Childcare Challenges

The “Workforce Behind the Workforce”

By Becky Gillette

The first obligation of parents is to make sure their children are taken care of. But when parents have to choose between taking care of their children and holding down a full-time job, no one—including employers in a tight labor market—benefits.

“Without access to reliable childcare, parents don’t just lack a necessary support to be able to work or go to school to better themselves,” says Chad Allgood, PhD, co-Director, Division for Early Childhood Care and Development (DECCD), Mississippi Department of Human Services (MDHS). “Consistent childcare services contribute to better overall health and wellbeing of their children, not to mention, setting their children up to be more successful later in life.”

Chad Allgood

Almost one-third of parents who pay for childcare say that it has caused a “financial problem,” according to a study from NPR, Harvard and the Robert Wood Johnson Foundation. And when a parent is trying to head back to work for the first time in a while, childcare can be an even more daunting challenge. 

“It is expensive in almost any case, but it is even harder to foot the bill if the parent has not had a steady source of income,” says Allgood. “Even with a job, families will often find that professional child care is out of reach. Infant childcare can cost $10,000 a year on average, which is just under twenty percent of the median family income of $55,000. With costs like that, families must depend on relatives or friends who may have unreliable schedules or limit themselves only to the jobs with the most flexible hours. Once a working parent has secured a job, there’s no guarantee childcare will not re-emerge as an issue that threatens their job security. Lower income parents are even more likely to see their jobs affected.”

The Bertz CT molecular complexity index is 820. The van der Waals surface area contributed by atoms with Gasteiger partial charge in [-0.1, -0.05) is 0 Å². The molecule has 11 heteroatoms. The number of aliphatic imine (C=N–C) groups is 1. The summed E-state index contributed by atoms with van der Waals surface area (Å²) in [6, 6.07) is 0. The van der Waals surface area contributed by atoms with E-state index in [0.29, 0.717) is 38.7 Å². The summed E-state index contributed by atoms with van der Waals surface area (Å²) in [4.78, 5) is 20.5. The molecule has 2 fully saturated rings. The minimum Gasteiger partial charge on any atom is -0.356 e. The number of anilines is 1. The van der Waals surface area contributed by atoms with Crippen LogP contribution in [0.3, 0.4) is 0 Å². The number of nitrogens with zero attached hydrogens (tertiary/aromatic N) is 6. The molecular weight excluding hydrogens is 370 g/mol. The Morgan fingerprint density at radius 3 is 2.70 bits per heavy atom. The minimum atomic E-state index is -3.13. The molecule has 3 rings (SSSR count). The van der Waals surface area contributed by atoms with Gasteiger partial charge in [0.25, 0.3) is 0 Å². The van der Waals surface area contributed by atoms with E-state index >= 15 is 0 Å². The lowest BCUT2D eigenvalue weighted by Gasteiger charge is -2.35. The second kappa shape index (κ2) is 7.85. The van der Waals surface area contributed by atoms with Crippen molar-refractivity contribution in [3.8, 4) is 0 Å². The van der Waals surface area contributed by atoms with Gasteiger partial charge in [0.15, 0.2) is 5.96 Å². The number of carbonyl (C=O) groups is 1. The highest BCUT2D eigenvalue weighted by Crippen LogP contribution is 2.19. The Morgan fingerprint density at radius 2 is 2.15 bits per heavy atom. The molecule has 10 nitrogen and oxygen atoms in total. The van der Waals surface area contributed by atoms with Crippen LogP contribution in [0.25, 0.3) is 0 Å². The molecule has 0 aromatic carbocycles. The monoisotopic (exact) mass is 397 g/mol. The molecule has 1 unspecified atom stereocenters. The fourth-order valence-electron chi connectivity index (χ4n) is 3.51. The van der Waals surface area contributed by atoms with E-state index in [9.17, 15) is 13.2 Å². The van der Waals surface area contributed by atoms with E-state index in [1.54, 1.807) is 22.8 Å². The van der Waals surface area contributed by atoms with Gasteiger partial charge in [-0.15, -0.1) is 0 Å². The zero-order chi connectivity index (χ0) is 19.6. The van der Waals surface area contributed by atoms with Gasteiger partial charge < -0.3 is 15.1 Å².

Early childhood learning is more important than was realized in previous generations. The first five years of a child’s life are the most important in their development and preparing them for lifelong learning and success. Allgood says quality childcare in today’s society is a critical piece in caring for children and setting them up for success as they continue to grow, learn, and develop. 

“For parents, childcare is essential employment support and a huge part of their children’s early education,” says Allgood. “Economic studies have clearly shown the benefit of quality early childhood education not only for today’s workforce, but also in preparing the workforce tomorrow. It’s good policy that parents with young children need access to childcare in order to obtain and retain a job, which makes child care providers a vital part of local and state economies.”

Allgood says the childcare industry is sometimes referred to as the workforce behind the workforce. Without affordable, quality childcare, parents are unable to go to work or school. “The pandemic has really highlighted this predicament,” says Allgood. “Absent childcare, nurses, teachers, police officers, restaurant workers, etc., could not go to work.”